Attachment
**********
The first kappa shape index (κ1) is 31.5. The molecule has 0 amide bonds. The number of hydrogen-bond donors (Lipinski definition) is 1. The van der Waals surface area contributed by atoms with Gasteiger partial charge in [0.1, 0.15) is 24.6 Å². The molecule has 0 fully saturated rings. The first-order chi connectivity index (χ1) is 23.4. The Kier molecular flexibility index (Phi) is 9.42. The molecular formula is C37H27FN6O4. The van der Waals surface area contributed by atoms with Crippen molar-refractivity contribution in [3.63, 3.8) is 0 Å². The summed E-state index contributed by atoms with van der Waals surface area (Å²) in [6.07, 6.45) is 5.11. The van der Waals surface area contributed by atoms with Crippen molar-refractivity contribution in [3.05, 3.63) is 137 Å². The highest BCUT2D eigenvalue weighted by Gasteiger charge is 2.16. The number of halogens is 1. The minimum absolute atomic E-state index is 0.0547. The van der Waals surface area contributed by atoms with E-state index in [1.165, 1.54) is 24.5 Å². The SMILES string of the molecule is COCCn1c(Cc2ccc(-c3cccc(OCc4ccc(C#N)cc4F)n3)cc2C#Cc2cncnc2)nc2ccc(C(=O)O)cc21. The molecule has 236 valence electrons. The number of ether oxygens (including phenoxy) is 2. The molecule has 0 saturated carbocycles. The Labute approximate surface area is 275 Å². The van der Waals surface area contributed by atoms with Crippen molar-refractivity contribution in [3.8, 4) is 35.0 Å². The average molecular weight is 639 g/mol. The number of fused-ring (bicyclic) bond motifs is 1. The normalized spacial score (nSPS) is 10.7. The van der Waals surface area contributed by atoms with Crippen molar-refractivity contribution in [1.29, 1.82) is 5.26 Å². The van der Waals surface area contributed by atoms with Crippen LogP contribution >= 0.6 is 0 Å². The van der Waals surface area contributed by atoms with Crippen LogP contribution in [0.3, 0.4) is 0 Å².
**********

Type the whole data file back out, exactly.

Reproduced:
The first kappa shape index (κ1) is 31.5. The molecule has 0 amide bonds. The number of hydrogen-bond donors (Lipinski definition) is 1. The van der Waals surface area contributed by atoms with Gasteiger partial charge in [0.1, 0.15) is 24.6 Å². The molecule has 0 fully saturated rings. The first-order chi connectivity index (χ1) is 23.4. The Kier molecular flexibility index (Phi) is 9.42. The molecular formula is C37H27FN6O4. The van der Waals surface area contributed by atoms with Crippen molar-refractivity contribution in [3.63, 3.8) is 0 Å². The summed E-state index contributed by atoms with van der Waals surface area (Å²) in [6.07, 6.45) is 5.11. The van der Waals surface area contributed by atoms with Crippen molar-refractivity contribution in [3.05, 3.63) is 137 Å². The highest BCUT2D eigenvalue weighted by Gasteiger charge is 2.16. The number of halogens is 1. The minimum absolute atomic E-state index is 0.0547. The van der Waals surface area contributed by atoms with E-state index in [1.165, 1.54) is 24.5 Å². The SMILES string of the molecule is COCCn1c(Cc2ccc(-c3cccc(OCc4ccc(C#N)cc4F)n3)cc2C#Cc2cncnc2)nc2ccc(C(=O)O)cc21. The molecule has 236 valence electrons. The number of ether oxygens (including phenoxy) is 2. The molecule has 0 saturated carbocycles. The Labute approximate surface area is 275 Å². The van der Waals surface area contributed by atoms with Crippen molar-refractivity contribution in [3.8, 4) is 35.0 Å². The average molecular weight is 639 g/mol. The number of fused-ring (bicyclic) bond motifs is 1. The normalized spacial score (nSPS) is 10.7. The van der Waals surface area contributed by atoms with Crippen molar-refractivity contribution in [1.29, 1.82) is 5.26 Å². The van der Waals surface area contributed by atoms with Crippen LogP contribution >= 0.6 is 0 Å². The van der Waals surface area contributed by atoms with Crippen LogP contribution in [0.3, 0.4) is 0 Å².